Global steel price drops to lowest level in over a decade

 
Sarah Spickernell
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Demand has dropped relative to supply (Source: Getty)
It's been a bad month all round for commodities, and steel is the latest metal to show the scars of economic turmoil.
The overall price of the commodity dropped to its lowest level in 11 and a half years in September, according to the MEPS steel price index.
Markets suffered from an oversupply relative to demand, the steel sector consultancy firm said in its latest report:
Steel markets around the world are oversupplied relative to current demand. This, along with cheap raw materials, has resulted in the September steel price collapsing to its lowest level since February 2004.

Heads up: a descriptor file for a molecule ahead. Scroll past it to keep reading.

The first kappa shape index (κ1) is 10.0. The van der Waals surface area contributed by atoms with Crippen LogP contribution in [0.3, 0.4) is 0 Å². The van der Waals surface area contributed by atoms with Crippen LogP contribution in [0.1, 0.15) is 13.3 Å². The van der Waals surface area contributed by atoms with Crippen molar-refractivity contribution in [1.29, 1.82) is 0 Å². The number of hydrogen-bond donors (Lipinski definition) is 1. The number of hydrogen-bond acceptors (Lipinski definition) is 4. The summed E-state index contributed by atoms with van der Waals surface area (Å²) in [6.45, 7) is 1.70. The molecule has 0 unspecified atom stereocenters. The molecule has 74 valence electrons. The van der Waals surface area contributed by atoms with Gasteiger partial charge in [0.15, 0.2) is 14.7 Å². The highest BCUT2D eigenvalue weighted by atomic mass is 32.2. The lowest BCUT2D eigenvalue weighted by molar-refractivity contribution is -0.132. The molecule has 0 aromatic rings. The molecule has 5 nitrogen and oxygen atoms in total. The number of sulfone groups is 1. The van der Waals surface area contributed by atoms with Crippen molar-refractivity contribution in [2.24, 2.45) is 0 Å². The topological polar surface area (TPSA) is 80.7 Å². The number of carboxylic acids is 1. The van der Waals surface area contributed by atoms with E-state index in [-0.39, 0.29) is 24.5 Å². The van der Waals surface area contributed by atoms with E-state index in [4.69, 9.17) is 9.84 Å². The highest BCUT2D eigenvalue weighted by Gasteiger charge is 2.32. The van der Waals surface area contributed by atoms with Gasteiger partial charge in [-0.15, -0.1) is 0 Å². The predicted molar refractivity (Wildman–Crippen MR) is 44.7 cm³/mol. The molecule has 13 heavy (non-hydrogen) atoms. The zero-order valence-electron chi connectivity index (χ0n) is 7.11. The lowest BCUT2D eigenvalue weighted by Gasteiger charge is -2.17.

In the US, it said domestic steelmakers are facing pressure from imports from other markets, which has been intensified by the strength of the US dollar. Next door in Canada, market conditions are “soft”, particularly in energy and mining.
But dropping demand in China, the world's biggest consumer of steel exports, has had the biggest impact of all:
The Chinese economy continues to slow, with a consequent impact on steel consuming industries. Oversupply continues to lead to a negative price tendency in the domestic market.

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